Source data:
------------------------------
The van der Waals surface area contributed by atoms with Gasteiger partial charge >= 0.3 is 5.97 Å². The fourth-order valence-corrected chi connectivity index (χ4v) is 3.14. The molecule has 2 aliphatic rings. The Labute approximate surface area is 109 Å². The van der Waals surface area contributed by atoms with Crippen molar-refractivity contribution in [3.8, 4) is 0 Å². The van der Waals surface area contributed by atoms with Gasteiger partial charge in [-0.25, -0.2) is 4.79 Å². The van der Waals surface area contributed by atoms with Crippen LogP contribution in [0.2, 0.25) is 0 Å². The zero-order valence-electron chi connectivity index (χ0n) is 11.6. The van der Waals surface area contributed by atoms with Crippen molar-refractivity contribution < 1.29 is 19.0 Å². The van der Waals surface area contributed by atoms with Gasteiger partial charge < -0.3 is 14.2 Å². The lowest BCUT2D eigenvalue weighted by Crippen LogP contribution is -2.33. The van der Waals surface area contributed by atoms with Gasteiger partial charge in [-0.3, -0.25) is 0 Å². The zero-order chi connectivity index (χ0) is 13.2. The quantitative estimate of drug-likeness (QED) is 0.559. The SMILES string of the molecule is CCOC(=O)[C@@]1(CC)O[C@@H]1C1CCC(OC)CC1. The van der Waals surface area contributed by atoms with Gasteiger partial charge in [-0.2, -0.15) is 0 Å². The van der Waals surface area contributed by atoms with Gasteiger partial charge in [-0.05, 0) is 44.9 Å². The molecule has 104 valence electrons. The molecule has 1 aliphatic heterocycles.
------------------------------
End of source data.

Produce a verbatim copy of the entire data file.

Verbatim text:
The van der Waals surface area contributed by atoms with Gasteiger partial charge >= 0.3 is 5.97 Å². The fourth-order valence-corrected chi connectivity index (χ4v) is 3.14. The molecule has 2 aliphatic rings. The Labute approximate surface area is 109 Å². The van der Waals surface area contributed by atoms with Crippen molar-refractivity contribution in [3.8, 4) is 0 Å². The van der Waals surface area contributed by atoms with Gasteiger partial charge in [-0.25, -0.2) is 4.79 Å². The van der Waals surface area contributed by atoms with Crippen LogP contribution in [0.2, 0.25) is 0 Å². The zero-order valence-electron chi connectivity index (χ0n) is 11.6. The van der Waals surface area contributed by atoms with Crippen molar-refractivity contribution < 1.29 is 19.0 Å². The van der Waals surface area contributed by atoms with Gasteiger partial charge < -0.3 is 14.2 Å². The lowest BCUT2D eigenvalue weighted by Crippen LogP contribution is -2.33. The van der Waals surface area contributed by atoms with Gasteiger partial charge in [-0.3, -0.25) is 0 Å². The zero-order chi connectivity index (χ0) is 13.2. The quantitative estimate of drug-likeness (QED) is 0.559. The SMILES string of the molecule is CCOC(=O)[C@@]1(CC)O[C@@H]1C1CCC(OC)CC1. The van der Waals surface area contributed by atoms with Gasteiger partial charge in [-0.2, -0.15) is 0 Å². The van der Waals surface area contributed by atoms with Gasteiger partial charge in [-0.05, 0) is 44.9 Å². The molecule has 104 valence electrons. The molecule has 1 aliphatic heterocycles.